Sorry, Beauty and the Beast: ABC’s 1997 televised remake of Rodgers & Hammerstein’s Cinderella is the best live-action remake of a Disney film. 

Yeah, I said it. 

In the face of the highly anticipated Beauty and the Beast film coming out this weekend this may be a bold statement to make, but the layers within the ’90s TV version make it easy to argue that the Emmy-winning production deserves just as much praise now as it did then. 

In a haze of glorious costumes and musical numbers from the industry’s brightest stars lies serious magic within a remarkably diverse casting that no Disney remake since has quite lived up to. 

Brandy, fresh off of filming Moesha, was a relatively new face on television despite her popularity as a chart-topping singer. Her portrayal as the doe-eyed Cinderella encompassed every aspect of the classic character and worked effortlessly with Whitney Houston’s flawless fairy godmother. Ella’s evil stepmother, played by Bernadette Peters, oozes with subtle maliciousness that is sharp and fresh — and her performance alongside the stepsisters is a mischievous delight to watch even as an adult. The original score even includes a bit of Whoopi Goldberg singing…and who doesn’t need more of that in their life?

All of these elements make watching or re-watching the film incredible, but a deeper look reveals a main reason why it was enchanting to begin with: The whole film is refreshingly diverse.

The two most important female roles are black and that’s remarkable in itself but, even beyond that, despite taking place in the past, there is a black queen and and a white husband ruling a kingdom who happen to have a Filipino son. There is no question or emphasis on the multi-racial families. There’s no subtle pointing out of the interracial relationship between Cinderella and the Prince or her multi-racial step-family. The world created by Rodgers & Hammerstein invites you to accept these as just the way they are for a little over an hour and it’s a beautiful phenomenon that I didn’t appreciate fully until much later.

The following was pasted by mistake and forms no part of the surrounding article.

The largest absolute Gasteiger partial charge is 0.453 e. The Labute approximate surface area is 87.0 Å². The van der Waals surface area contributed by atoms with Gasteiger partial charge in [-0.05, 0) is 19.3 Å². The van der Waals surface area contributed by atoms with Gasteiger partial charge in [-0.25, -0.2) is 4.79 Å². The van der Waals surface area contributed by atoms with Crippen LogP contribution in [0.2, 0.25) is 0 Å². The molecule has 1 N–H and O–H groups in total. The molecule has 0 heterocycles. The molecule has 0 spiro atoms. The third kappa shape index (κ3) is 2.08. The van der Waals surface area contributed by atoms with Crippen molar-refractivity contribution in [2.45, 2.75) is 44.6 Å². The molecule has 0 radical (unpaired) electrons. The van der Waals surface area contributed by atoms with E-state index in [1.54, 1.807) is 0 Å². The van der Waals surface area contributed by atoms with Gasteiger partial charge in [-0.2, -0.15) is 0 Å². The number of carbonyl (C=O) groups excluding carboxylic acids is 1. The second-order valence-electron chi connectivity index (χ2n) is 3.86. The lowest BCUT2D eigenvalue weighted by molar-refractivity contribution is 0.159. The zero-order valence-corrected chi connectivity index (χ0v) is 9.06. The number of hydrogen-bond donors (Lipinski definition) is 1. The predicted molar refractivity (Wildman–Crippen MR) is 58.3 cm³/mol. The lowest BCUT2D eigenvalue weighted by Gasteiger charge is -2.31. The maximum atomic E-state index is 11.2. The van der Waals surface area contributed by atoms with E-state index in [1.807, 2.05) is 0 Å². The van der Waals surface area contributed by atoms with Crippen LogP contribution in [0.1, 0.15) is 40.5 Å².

“This may be a first. It makes perfect sense because of who we are. Before, it was either all-Black or all-White. But, never a normal mix of people. This integrated cast is how the real world is,” Whoopi Goldberg, who plays the Prince’s mother, explained to Jet magazine in 1997. “This is more normal than being part of a cast that doesn’t have any color in it. This is perfectly fine. This is how I live.” 

Representation of minorities in films is a huge problem. The negative impact on repeatedly seeing characters that look nothing like you as a child takes a certain toll, so to see Whitney, Brandy and Whoopi—rocking their curls, braids and locs—and a whole world within the television that accurately reflected the diversity of communities tuned in felt revolutionary. 

As a young girl who consumed your average amount of movies, seeing Brandy as Cinderella on screen was groundbreaking. I had grown up in a time where Disney characters like Tiana did not exist and the reason why didn’t cross my mind—until this Cinderella. Seeing a princess with box braids like mine and a fairy godmother like Whitney, who could have been my own mother or any one of my aunties, gave me and girls who looked like me a glimpse at an early age of why it is necessary to demand representation of all types of people playing all times of roles in films.

Sure, it may not have had the most outstanding dialogue or special effects but regardless, there were high standards set with Cinderella. With a hefty lineup of live-action remakes coming soon, perhaps it’s wise to pay close attention to the magic that still lingers from this 1997 masterpiece.

 

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